Python Basic – How to Use Comments and Doc Strings in Python

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Comments and doc strings

Comments and docstrings are used in Python to provide additional information about the code and make it more readable and maintainable.

Comments are used to add human-readable explanations about the code. They start with the # symbol and are ignored by the Python interpreter. They are often used to explain what a particular section of code does, or to leave notes for future developers who may work on the code.

Docstrings, on the other hand, are special string literals that appear at the beginning of a module, class, or function, and are used to describe what the code does. They are assigned to the __doc__ attribute of the corresponding object and can be accessed using the help() function. Docstrings allow developers to create high-level documentation for their code, which can be useful for others who want to understand or use the code.

Comments in Python

Comment means some instruction about something or omitting the unnecessary block of codes. Comments can also be written with the code when writing the code. But the words of that comment do not run like the program. So writing comments with the code in this way helps others to understand that code and what can be done with that code and how it can be done can also be understood before running the code.

You must use the # (hash or pound) sign before writing any comment line in Python. Let’s look at the following example –

Example:

   # few variables below
   x = 10
   y = 5
 
   # make sum of the above two variables
   # and store the result in z
   z = x + y
 
   print(z)  # print the result
   # print (x // y)
   # another comment

Output:

   15

We have written some comments on the above program which will be understood later what has been done in this program.

Dock string

Another thing like a comment is a doc string or document string. But it is used in a slightly different way and in a more specific way. Usually, a multi-line string is written at the beginning of a function, and a comment block related to that function is written which is called a dock string.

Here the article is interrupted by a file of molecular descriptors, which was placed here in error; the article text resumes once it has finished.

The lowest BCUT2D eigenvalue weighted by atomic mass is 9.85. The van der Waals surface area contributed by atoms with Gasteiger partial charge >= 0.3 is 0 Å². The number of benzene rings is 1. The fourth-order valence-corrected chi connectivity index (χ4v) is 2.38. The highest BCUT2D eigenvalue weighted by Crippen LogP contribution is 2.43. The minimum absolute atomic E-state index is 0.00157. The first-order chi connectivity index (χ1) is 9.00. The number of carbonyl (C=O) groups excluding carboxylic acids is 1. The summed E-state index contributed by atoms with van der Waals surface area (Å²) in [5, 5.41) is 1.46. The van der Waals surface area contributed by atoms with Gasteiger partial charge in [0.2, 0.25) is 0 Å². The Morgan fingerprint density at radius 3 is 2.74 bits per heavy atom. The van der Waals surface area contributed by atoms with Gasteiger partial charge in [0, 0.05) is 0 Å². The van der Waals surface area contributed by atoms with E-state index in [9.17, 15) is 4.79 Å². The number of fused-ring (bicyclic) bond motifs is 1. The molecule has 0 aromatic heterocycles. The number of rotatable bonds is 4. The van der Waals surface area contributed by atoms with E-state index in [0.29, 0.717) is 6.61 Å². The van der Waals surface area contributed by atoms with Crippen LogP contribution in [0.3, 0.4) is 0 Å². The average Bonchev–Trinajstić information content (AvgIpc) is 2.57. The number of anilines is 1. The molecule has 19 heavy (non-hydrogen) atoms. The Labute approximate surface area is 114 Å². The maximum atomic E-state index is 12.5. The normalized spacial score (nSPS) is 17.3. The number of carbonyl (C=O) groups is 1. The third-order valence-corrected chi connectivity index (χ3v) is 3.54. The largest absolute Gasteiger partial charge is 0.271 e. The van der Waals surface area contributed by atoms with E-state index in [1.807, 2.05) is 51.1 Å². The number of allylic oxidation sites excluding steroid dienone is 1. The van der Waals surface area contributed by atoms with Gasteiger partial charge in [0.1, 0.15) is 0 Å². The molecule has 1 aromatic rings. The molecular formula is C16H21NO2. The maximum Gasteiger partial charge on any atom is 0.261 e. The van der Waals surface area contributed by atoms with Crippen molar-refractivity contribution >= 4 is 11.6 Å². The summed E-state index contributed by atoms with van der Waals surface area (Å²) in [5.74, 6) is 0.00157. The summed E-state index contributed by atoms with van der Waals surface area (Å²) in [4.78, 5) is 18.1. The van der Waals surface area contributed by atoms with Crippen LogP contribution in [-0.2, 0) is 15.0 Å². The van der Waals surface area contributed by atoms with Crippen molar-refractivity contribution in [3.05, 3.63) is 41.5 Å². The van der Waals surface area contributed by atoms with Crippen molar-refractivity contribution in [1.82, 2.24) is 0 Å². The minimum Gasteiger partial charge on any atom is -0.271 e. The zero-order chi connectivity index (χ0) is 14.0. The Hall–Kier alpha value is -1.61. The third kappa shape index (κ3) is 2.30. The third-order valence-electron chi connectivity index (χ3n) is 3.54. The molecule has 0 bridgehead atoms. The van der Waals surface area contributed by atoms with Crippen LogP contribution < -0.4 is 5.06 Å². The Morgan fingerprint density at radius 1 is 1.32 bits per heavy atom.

Example:

   def greetings(arg):
       """
       Print a arg with an
       exclamation mark following it.
       """
       print(arg + "!")
 
   greetings("Hello EnableGeek!")

Output:

   Hello EnableGeek!!

This is a little different from the general comment. For example – these strings can be accessed during program runtime as follows,

Example:

   def greetings(arg):
       """
       Print a arg with an
       exclamation mark following it.
       """
       print(arg + "!")
 
 
   print(greetings.__doc__)
   greetings("Hello EnableGeek!")

Output:

       Print a arg with an
       exclamation mark following it.
      
   Hello EnableGeek!!

Through the print(greetings .__ doc__) statement of the above program we have seen the documentation of the greetings function and then used it by calling.

Module

A module is a set of code that contains a number of functions, variables, or data that can be accessed and used in another Python program. Python has many built-in modules that add a lot of essential functions. If you want to write a program for yourself, you can use some features from those modules.

If you want to use such a module in a new program, you must first import it.import MODULE_NAME like this. Under this statement, MODULE_NAME.VAR can be used to access the function or variable of that module. Let’s look at an example –

Example:

   import random
 
   result = random.randint(50, 100)
   print(result)

In the above program, we wanted to store a random number in a variable named value. That random number will be between 50 and 100. But we did not write the function of creating that random number ourselves. Instead, we have imported a random number of Python’s built-in modules and are getting random numbers using the previously defined randint function. 

The output of this program will be the same one at a time but of course, there will be a valued print whose value is between 50 and 100.

More module imports can be done. If we need certain items in a module then only they can be imported. As in the following example –

Example:

   from math import pi, sqrt, floor
 
   print(floor(23.989788))
   print(pi)
   print(sqrt(144))

Output:

   23
   3.141592653589793
   12.0

In the example above we have imported only the pi constant and the sqrt, floor function from the math module. And so, we can use these in our program. Now suppose you don’t like the name sqrt. If you want the name of the function to find the square root to be a little better. You can do the same as below –

Example:

   from math import sqrt as root_over
 
   print(root_over(144))

Output:

   12.0

Many people use MODULE_NAME import * to import all the objects of a module such as functions, variables, and constants. This should not be done at all. This is because it can be difficult to understand whether the name of a function or variable used in your code is derived from the module or created by yourself.

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